Cognitive scientific realism

Philosophy of Science 68 (2):185-202 (2001)
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Abstract

Our cognitive capabilities force us into a description of the world by levels. But theories on different levels result in descriptions that differ qualitatively. Therefore, the resulting incommensurability requires ontological bridges between such theories. These are obtained uniquely when the equations of the reduced theory are compared with a suitable limit of the equations of the reducing theory. Four case studies from theoretical physics and astronomy support this claim, two for theories of composites and two for non-composites (field theories). These results a coherent view of a single real world despite its ontological pluralism. The cumulativity of scientific knowledge is thus ensured and realism is supported

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Citations of this work

Effective Field Theories, Reductionism and Scientific Explanation.Stephan Hartmann - 2001 - Studies in History and Philosophy of Science Part B: Studies in History and Philosophy of Modern Physics 32 (2):267-304.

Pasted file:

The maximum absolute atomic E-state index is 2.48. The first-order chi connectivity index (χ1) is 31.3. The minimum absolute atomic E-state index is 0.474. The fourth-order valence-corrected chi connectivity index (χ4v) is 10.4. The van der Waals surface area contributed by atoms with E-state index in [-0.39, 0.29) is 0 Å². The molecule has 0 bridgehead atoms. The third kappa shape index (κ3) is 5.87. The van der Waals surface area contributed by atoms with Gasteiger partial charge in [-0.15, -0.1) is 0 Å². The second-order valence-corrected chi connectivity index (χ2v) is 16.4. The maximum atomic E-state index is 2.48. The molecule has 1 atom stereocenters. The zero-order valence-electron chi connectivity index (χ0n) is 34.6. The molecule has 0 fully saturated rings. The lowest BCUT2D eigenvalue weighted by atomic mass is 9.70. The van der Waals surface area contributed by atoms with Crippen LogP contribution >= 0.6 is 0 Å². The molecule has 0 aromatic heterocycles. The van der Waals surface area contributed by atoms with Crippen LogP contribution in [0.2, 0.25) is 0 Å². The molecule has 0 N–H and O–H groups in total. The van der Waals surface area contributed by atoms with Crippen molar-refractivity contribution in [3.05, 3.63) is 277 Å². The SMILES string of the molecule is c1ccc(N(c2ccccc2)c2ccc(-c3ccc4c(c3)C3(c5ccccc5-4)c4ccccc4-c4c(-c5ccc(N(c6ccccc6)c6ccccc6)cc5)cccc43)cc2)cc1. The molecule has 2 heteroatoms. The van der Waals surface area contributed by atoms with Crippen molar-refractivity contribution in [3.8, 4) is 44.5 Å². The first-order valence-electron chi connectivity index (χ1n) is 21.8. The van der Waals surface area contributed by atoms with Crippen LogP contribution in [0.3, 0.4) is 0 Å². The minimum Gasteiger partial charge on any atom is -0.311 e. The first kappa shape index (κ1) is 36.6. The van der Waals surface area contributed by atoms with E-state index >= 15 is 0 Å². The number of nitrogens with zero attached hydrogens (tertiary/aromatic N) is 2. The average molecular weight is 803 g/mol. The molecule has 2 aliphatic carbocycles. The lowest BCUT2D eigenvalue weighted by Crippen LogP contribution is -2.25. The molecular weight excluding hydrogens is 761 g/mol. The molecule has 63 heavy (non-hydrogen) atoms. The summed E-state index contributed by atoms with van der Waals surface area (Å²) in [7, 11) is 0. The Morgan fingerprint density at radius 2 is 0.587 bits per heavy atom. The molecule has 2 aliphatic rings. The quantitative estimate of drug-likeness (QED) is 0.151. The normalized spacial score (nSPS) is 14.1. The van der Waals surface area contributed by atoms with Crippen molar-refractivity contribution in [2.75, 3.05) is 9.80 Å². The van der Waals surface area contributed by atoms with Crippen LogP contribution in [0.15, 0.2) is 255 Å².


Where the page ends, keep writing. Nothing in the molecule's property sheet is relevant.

Explanatory loops and the limits of genetic reductionism.Martin Carrier & Patrick Finzer - 2006 - International Studies in the Philosophy of Science 20 (3):267 – 283.
The role of a posteriori mathematics in physics.Edward MacKinnon - 2018 - Studies in History and Philosophy of Science Part B: Studies in History and Philosophy of Modern Physics 62:166-175.

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References found in this work

Explanation and scientific understanding.Michael Friedman - 1974 - Journal of Philosophy 71 (1):5-19.
Approaches to reduction.Kenneth F. Schaffner - 1967 - Philosophy of Science 34 (2):137-147.
Scientific Realism.Jarrett Leplin (ed.) - 1984 - University of California Press.

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